De-ionized water is generally regarded as an effective cleaning agent for PCB's, as shown here and here. However, removing that water means compressed air, oven, and/or lengthy drying-time. Even if all these are used, water can still be present under (and inside) some components (i.e. transformer housing), possibly contributing to crevice corrosion and other un-desireables.
Similar to the question regarding Vacuum dessication of MSL components, what would the efficacy be of subjecting a washed PCB to low-pressure conditions for accelerated drying?
Most discrete components are solid and homogenous, so should be unaffected. But what about:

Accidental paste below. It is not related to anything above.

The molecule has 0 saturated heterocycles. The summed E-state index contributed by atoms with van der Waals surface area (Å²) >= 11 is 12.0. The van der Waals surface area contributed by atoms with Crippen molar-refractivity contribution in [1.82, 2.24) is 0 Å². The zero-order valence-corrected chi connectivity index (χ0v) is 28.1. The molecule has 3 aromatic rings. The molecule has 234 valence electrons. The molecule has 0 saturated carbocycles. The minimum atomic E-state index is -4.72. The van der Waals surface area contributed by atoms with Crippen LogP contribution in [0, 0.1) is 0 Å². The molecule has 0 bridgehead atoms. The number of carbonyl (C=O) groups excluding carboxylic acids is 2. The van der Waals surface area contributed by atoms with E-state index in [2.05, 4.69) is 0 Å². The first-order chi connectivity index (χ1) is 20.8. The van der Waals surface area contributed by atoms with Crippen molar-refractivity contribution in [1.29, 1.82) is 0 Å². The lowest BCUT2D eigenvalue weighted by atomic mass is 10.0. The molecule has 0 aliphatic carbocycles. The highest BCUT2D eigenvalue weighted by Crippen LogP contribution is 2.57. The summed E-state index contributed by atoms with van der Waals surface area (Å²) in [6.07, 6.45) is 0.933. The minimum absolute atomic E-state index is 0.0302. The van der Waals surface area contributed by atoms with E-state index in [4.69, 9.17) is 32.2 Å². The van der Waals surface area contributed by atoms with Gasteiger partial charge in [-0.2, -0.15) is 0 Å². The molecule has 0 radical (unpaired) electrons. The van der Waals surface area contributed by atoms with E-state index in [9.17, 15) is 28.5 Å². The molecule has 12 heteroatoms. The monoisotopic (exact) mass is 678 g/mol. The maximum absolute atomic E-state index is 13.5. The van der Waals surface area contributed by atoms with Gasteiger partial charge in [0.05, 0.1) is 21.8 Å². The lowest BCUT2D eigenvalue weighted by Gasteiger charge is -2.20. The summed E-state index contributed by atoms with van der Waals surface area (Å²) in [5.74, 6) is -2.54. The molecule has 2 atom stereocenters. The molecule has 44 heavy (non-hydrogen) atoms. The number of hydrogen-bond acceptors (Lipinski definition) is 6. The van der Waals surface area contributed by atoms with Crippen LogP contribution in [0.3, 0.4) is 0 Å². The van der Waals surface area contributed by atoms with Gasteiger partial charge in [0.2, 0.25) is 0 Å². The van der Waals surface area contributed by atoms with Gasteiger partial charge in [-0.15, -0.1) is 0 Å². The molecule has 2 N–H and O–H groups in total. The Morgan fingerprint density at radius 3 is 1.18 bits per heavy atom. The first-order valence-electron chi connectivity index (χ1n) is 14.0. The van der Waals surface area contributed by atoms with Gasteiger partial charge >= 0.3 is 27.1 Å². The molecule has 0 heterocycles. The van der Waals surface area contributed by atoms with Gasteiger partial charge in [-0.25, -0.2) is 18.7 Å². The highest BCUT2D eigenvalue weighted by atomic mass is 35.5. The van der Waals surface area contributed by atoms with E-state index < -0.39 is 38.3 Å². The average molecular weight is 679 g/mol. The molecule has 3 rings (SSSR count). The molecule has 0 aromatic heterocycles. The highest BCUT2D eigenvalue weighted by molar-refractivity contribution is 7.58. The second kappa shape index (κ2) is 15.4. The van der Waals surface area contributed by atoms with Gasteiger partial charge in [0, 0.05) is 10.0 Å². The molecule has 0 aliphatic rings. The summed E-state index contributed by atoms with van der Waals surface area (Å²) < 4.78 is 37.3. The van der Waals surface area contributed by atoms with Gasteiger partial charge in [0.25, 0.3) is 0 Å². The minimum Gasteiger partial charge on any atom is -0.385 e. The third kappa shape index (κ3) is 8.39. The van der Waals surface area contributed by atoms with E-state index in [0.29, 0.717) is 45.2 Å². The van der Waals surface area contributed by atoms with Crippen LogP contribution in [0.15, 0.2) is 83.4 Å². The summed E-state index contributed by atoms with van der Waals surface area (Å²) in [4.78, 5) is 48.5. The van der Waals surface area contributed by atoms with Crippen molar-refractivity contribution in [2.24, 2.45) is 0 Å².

- Electrolytic, polymer, polystyrene capacitors
- Sealed non-vacuum items (fuses, relays?)
- Sealed vacuum items (thermionic tubes, neon lamps, etc)
- LCD displays
- Battery cells
Can electrolytics survive vacuum, or will they vent? What about a glass fuse? Are nixie tubes safe in a vacuum? Would an LCD display be altered at all?
Batteries are interesting. One video reports that certain 18650-sized cells may be unaffected by vacuum, while LiPo swells but remains functional. I'd not trust one after this, nor consider coin cells, or vented liquid-electrolyte types. Another video shows a GoPro camera and Fieldpiece temperature probe both operating well under vacuum conditions, however that was of short duration. Real vacuum moisture removal would take an hour or so, depending on ambient temperature.